As you can see, it is done using a WITH statement. For this reason, CTEs are also called WITH queries. After the WITH, you define a CTE in parenthesis. Defining CTE simply means writing a SELECT query which will give you a result you want to use within another query.

SELECT ... 
FROM expression_name

You define your SELECT query and then reference your CTE, using it as you would any other table after the FROM clause.

If you want to read more about CTEs before going on to the examples, here is an article that explains them nicely.

The CTE Syntax

Now, let’s see how the CTE syntax works in practice. Suppose there is a database containing various data from the university with the following three tables:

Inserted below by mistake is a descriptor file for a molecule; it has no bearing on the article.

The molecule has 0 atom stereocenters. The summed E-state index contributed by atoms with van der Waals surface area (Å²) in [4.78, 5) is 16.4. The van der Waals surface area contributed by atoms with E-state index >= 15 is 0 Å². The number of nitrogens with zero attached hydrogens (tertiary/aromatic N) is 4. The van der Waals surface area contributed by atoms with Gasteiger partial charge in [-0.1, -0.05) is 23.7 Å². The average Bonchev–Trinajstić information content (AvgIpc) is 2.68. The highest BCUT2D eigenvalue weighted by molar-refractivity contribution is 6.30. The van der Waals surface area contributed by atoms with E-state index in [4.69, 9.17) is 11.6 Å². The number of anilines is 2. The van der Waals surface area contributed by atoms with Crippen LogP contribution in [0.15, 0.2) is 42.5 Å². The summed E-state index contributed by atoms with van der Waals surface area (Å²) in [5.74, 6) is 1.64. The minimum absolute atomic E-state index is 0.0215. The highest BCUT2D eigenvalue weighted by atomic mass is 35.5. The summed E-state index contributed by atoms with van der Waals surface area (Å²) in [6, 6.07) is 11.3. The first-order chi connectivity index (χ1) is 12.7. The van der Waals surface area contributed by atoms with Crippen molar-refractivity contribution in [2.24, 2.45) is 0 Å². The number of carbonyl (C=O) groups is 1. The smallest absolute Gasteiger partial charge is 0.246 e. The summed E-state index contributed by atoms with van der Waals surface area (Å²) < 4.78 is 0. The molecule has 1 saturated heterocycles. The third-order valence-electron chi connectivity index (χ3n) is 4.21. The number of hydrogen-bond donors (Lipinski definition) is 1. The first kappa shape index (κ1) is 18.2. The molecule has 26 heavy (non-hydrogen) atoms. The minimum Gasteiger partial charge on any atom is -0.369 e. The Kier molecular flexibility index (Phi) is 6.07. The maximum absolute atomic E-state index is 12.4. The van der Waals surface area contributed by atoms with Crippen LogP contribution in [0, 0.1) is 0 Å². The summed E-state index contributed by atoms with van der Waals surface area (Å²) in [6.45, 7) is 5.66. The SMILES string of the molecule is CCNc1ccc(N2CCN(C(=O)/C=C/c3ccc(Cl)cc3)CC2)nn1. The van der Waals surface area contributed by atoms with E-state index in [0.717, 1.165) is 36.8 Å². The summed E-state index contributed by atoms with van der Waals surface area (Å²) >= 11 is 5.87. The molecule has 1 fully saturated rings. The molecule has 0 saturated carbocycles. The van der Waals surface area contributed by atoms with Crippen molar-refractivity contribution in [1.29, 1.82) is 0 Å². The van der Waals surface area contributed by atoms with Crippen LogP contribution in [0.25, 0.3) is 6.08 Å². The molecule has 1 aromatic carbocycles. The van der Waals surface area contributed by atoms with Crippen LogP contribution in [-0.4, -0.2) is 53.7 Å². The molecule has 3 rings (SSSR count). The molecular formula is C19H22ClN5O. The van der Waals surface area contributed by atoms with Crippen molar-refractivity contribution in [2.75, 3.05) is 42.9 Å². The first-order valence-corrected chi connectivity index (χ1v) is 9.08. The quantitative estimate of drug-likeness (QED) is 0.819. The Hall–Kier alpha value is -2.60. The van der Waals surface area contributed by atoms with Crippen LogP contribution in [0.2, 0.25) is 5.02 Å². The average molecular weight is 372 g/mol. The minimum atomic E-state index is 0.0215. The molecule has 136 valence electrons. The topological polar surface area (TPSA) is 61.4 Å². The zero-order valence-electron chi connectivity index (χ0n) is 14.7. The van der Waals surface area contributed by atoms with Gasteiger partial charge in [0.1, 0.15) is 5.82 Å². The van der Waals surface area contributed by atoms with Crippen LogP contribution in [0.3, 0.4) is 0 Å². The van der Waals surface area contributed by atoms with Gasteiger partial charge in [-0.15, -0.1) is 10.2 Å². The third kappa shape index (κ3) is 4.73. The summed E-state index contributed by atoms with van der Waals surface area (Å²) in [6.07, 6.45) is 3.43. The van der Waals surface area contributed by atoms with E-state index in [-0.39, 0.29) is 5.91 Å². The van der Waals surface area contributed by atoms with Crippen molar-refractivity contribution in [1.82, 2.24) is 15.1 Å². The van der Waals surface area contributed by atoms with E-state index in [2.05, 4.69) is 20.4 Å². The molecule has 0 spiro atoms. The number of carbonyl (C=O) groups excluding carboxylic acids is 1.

• students
  • subjects
  • exams

The table students has the following columns:

  • id: the ID of the student, a primary key
  • first_name: the student’s first name
  • last_name: the student’s last name

The next table is the subjects table containing the data:

  • id: the ID of the subject, a primary key
  • subject_name: the name of the subject

The third table is the exams table that stores the following data:

  • id: the ID of the exam given
  • exam_date: the date when the exam was given
  • subject_id: the ID of the subject, a foreign key from the table subjects
  • student_id: the ID of the student who took the exam, a foreign key from the table students

Your task is to calculate the average grade for the students. Then for every student with the average grade above 8.5, you need to show their first name, last name, and their average grade, and label them as “exceptional” students. How would you do this using a CTE?

The code that will give you the desired result can be written like this:

WITH grade_average AS (
SELECT	s.id,
		s.first_name,
		s.last_name,
		AVG (e.grade) AS average_grade 
FROM students s JOIN exams e ON s.id = e.student_id